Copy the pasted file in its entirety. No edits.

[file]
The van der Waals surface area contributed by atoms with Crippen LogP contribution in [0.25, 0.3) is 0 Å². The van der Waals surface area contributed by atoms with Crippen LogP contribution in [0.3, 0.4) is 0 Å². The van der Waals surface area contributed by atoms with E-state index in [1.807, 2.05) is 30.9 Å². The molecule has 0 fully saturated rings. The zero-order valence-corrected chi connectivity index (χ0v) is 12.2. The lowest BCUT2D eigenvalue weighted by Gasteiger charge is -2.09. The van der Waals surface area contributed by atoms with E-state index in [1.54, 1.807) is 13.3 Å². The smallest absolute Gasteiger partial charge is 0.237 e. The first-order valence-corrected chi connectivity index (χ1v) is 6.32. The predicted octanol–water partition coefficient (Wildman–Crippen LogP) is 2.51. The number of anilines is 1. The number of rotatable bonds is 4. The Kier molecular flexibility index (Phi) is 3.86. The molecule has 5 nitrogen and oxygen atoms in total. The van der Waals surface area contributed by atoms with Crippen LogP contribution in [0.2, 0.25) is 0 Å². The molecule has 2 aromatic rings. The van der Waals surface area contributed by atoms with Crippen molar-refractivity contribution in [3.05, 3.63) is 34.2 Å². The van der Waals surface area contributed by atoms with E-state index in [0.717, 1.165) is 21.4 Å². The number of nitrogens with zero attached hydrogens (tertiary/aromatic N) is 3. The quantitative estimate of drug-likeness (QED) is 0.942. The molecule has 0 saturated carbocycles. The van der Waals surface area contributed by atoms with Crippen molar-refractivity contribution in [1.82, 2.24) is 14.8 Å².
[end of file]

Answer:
The van der Waals surface area contributed by atoms with Crippen LogP contribution in [0.25, 0.3) is 0 Å². The van der Waals surface area contributed by atoms with Crippen LogP contribution in [0.3, 0.4) is 0 Å². The van der Waals surface area contributed by atoms with E-state index in [1.807, 2.05) is 30.9 Å². The molecule has 0 fully saturated rings. The zero-order valence-corrected chi connectivity index (χ0v) is 12.2. The lowest BCUT2D eigenvalue weighted by Gasteiger charge is -2.09. The van der Waals surface area contributed by atoms with E-state index in [1.54, 1.807) is 13.3 Å². The smallest absolute Gasteiger partial charge is 0.237 e. The first-order valence-corrected chi connectivity index (χ1v) is 6.32. The predicted octanol–water partition coefficient (Wildman–Crippen LogP) is 2.51. The number of anilines is 1. The number of rotatable bonds is 4. The Kier molecular flexibility index (Phi) is 3.86. The molecule has 5 nitrogen and oxygen atoms in total. The van der Waals surface area contributed by atoms with Crippen LogP contribution in [0.2, 0.25) is 0 Å². The molecule has 2 aromatic rings. The van der Waals surface area contributed by atoms with Crippen molar-refractivity contribution in [3.05, 3.63) is 34.2 Å². The van der Waals surface area contributed by atoms with E-state index in [0.717, 1.165) is 21.4 Å². The number of nitrogens with zero attached hydrogens (tertiary/aromatic N) is 3. The quantitative estimate of drug-likeness (QED) is 0.942. The molecule has 0 saturated carbocycles. The van der Waals surface area contributed by atoms with Crippen molar-refractivity contribution in [1.82, 2.24) is 14.8 Å².